Fuel Economy Drives Many to Make Hybrid Switch

Two drivers, two different hybrids, both with the same objective of saving fuel.

Published: 08-Jan-2006

RSVILLE - Dr. Richard Reilly still gets curious looks when he drives his car at slow speeds in downtown traffic.

The same goes for fellow Blairsville resident Ralph Barton, and for John Bruzda, who lives in nearby Derry Township.

Reilly recalled, "The first year I had it, I pulled up to the AAA office, and people came up to me and asked, 'What car is that? I can't even hear your motor.' "

Others have dubbed Reilly's 2004 Toyota Prius "the stealth car," recognizing its place among the small but growing category of extremely quiet-running automobiles known as hybrid vehicles.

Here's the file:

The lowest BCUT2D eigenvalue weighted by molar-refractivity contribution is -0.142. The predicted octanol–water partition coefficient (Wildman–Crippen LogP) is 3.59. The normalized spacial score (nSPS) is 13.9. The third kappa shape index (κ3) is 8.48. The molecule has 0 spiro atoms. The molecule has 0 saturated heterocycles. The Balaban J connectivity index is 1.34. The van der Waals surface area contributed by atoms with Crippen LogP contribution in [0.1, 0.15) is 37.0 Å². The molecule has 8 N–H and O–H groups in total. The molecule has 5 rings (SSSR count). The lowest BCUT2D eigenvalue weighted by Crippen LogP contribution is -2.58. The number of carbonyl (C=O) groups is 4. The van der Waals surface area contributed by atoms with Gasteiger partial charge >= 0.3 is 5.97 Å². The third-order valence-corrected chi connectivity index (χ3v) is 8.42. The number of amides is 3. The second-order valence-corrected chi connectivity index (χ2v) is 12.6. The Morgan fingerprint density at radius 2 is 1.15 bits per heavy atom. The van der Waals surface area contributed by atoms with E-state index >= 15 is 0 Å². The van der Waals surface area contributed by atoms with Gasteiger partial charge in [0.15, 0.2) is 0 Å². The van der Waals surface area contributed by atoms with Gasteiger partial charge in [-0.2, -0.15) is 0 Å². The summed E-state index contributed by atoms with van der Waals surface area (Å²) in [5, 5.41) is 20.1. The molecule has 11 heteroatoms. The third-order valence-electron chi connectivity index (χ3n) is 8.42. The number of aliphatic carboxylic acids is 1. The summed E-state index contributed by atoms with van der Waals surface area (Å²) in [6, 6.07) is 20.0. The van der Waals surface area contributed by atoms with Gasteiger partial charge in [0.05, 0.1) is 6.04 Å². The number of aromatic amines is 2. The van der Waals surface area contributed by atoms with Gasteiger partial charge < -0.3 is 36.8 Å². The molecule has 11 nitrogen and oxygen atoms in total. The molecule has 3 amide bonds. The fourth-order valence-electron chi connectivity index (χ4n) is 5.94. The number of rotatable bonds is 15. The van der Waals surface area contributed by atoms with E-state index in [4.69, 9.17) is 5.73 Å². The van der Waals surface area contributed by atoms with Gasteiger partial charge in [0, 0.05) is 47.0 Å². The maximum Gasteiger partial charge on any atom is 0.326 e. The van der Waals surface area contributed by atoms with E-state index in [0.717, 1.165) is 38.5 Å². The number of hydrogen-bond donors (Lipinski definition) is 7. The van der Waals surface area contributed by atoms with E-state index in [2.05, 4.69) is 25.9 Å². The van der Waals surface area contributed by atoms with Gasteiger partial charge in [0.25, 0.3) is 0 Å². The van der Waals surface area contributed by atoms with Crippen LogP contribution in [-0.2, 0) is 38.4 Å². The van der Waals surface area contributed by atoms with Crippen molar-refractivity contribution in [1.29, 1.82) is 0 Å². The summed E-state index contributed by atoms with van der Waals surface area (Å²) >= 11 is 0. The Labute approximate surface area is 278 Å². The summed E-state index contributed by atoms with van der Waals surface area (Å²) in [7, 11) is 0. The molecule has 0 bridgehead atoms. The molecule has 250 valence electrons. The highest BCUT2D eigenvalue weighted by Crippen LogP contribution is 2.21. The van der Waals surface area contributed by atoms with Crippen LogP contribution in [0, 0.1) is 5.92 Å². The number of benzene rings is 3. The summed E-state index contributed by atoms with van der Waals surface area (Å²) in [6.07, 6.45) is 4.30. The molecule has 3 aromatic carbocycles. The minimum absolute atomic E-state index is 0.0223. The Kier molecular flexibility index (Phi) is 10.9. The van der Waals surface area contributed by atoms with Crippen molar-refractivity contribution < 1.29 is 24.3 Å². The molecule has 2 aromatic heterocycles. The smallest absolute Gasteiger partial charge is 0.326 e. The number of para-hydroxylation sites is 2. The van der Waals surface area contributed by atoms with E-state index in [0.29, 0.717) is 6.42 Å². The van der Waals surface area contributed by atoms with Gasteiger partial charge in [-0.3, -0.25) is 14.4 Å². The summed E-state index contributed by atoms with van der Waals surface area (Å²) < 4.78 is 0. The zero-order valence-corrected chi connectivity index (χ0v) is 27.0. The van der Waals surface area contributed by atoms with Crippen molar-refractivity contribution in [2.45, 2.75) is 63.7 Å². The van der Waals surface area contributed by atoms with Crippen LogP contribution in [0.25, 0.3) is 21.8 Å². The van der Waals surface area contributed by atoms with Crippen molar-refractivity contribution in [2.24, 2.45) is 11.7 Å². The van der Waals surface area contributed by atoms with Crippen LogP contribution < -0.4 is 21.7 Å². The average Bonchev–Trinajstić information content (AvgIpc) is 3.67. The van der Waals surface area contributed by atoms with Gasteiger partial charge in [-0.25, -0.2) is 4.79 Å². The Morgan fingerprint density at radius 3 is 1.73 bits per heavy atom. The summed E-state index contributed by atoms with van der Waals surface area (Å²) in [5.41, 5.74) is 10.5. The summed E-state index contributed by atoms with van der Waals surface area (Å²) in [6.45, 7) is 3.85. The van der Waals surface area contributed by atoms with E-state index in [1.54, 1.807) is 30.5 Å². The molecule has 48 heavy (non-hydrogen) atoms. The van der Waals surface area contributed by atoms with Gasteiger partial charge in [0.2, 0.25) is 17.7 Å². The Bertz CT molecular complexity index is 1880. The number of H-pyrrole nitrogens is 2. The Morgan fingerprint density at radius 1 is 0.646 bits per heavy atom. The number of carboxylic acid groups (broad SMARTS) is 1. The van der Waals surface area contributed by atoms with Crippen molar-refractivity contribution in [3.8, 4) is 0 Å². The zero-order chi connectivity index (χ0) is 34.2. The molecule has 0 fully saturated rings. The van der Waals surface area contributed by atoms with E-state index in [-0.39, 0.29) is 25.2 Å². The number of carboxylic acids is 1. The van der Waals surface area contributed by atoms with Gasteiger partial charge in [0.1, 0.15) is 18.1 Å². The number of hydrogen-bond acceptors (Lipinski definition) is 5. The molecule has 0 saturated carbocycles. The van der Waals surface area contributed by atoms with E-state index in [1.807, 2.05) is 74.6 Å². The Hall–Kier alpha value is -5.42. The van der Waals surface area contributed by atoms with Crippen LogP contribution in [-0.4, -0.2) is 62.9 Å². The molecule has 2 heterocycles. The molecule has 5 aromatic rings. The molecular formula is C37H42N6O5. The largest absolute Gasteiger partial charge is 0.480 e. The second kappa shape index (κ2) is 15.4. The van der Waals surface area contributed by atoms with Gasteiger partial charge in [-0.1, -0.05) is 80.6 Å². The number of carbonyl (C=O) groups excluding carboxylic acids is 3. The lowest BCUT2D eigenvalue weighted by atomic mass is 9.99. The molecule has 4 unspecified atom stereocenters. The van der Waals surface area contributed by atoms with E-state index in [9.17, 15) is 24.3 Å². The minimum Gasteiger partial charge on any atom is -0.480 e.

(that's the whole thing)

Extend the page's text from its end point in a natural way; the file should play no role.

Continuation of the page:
Playing catch-up a decade late, the world's auto giants now find that they have to lease or buy technology from Toyota.

Spc. Jeffrey Hamme and Staff Sgt. Michelangelo Merksamer of HHC, 1/506th Infantry, point out features of the Hybrid Electric Humvee at the AUSA Annual Meeting earlier this month. The two Soldiers participated in a Military Utility Assessment of the prototype vehicle last month at Fort Campbell, Ky.

Ford's 'Hybrid Patrol,' a 10-city initiative this fall that aims to show hybrid drivers how to drive for best fuel economy. EV World photo of Bill and Lisa Hammond on way to first Ford Patrol event in Detroit during stop-over in Omaha.


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